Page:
Shadows over Riva probably has the best combat encounters actually, but it's very small scale and all set in a town. It also has a 3D engine to move around in outside, while the previous two games were tile based. The first two games, with Star Trail being the best, provide you with a huge map when you exit the starting town. You plan your route to your destination and you set off. Night and day pass, and you can set up camp for the night. Once you've set up camp you can go looking for plants to make potions and you can even go hunting for food. You have to buy bedrolls for your characters to sleep on, and there's weather and climate too, depending on your location, that can cause diseases that need to be treated. Your characters have to dress appropriately for different conditions, and their boots can be warn out through travelling. You come across lots of things while you're travelling, whether they are merchants or even boats offering you alternative passages/short-cuts. It's incredibly detailed, but admittedly not everyone's cup of tea.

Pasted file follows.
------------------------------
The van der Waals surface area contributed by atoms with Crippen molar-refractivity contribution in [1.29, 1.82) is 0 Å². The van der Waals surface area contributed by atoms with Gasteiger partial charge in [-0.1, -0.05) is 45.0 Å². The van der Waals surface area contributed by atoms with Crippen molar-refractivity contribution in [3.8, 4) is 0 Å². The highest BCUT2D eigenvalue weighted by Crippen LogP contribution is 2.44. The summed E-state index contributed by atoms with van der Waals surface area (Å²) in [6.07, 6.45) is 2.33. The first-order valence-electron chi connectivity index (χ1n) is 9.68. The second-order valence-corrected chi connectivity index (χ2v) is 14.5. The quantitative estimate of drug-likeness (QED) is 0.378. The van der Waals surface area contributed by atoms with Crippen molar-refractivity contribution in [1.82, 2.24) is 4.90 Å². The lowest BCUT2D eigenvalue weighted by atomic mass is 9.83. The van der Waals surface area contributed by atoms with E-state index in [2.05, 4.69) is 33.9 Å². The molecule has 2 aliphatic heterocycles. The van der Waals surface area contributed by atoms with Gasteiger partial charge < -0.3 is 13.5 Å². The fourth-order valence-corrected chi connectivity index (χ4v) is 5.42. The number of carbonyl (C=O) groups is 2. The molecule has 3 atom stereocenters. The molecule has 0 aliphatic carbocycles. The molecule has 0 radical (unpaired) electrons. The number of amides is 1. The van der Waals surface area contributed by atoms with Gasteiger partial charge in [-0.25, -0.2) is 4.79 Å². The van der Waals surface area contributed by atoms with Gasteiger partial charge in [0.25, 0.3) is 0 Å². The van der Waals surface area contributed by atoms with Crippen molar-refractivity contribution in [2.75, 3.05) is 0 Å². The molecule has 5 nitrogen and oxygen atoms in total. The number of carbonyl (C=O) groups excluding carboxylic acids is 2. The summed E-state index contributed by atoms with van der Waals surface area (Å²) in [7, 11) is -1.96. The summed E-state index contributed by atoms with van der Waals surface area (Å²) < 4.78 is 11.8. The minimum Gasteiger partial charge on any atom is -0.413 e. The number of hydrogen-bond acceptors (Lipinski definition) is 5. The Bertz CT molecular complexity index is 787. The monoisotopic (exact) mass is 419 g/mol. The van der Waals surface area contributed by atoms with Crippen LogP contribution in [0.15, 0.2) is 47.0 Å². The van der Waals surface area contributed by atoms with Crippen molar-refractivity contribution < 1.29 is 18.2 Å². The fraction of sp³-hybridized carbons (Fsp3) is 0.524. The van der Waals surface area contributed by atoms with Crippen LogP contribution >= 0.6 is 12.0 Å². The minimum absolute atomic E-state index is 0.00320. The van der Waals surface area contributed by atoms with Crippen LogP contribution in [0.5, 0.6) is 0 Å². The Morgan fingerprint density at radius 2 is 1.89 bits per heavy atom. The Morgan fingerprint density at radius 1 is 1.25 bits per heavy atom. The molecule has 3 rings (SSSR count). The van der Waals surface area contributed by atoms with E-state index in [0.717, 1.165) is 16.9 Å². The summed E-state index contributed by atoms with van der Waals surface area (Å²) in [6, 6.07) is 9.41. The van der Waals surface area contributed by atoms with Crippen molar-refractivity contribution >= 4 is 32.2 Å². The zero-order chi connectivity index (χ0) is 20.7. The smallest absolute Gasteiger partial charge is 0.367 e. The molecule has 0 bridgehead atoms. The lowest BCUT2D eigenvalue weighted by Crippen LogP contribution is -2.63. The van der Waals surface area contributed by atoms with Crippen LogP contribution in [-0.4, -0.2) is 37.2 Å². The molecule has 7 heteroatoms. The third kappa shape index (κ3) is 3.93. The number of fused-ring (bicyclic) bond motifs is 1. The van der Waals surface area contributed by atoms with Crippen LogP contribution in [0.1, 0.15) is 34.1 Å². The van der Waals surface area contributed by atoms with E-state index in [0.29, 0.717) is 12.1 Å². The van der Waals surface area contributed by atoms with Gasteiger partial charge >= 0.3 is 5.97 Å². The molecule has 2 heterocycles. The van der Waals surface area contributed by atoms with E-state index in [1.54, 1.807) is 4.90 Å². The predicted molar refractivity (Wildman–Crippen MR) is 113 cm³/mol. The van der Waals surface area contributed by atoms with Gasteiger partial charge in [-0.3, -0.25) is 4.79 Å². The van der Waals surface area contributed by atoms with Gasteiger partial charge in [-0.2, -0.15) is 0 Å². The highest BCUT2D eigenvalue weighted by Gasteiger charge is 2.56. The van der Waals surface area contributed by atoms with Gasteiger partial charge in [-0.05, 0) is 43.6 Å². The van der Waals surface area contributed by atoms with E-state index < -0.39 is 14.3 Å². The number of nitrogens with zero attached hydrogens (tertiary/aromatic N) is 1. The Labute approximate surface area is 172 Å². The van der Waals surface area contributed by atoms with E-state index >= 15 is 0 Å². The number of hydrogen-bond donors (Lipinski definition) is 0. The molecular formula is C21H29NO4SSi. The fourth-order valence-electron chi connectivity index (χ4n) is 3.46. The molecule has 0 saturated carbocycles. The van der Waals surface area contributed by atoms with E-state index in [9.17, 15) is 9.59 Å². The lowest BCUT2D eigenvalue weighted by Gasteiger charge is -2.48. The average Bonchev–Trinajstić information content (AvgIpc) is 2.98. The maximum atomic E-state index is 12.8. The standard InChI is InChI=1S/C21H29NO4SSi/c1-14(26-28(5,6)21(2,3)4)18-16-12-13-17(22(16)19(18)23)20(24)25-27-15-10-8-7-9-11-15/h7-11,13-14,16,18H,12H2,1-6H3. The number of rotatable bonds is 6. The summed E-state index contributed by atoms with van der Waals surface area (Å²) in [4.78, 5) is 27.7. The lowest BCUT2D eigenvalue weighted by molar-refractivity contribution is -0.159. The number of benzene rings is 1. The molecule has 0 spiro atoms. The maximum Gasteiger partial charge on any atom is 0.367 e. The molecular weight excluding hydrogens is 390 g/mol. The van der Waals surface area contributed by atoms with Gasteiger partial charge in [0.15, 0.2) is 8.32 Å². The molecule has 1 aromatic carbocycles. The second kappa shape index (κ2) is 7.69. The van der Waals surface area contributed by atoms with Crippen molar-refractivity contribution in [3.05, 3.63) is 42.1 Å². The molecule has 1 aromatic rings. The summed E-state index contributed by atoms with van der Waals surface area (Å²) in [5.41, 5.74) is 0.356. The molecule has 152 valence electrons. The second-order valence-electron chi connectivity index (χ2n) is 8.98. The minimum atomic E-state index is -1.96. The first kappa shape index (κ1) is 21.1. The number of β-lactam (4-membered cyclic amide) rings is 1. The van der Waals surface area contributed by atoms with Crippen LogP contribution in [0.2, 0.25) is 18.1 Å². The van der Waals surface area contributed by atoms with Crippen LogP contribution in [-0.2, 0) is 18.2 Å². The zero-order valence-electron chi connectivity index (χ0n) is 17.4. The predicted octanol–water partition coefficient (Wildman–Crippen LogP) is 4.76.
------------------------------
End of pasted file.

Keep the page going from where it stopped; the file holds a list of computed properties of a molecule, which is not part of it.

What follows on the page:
5. #105
    Secondary Hivemind Nexus Nalano's Avatar
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    Quote Originally Posted by Hypernetic View Post
    Someone should summarize this thread for me!
    Wizardry happened.
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  6. #106
    Secondary Hivemind Nexus Heliocentric's Avatar
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    Quote Originally Posted by Hypernetic View Post
    Someone should summarize this thread for me!
    Lots of game namedropping, then the thread lost its way and started being meta commentary about itself.
    I'm failing to writing a blog, specifically about playing games the wrong way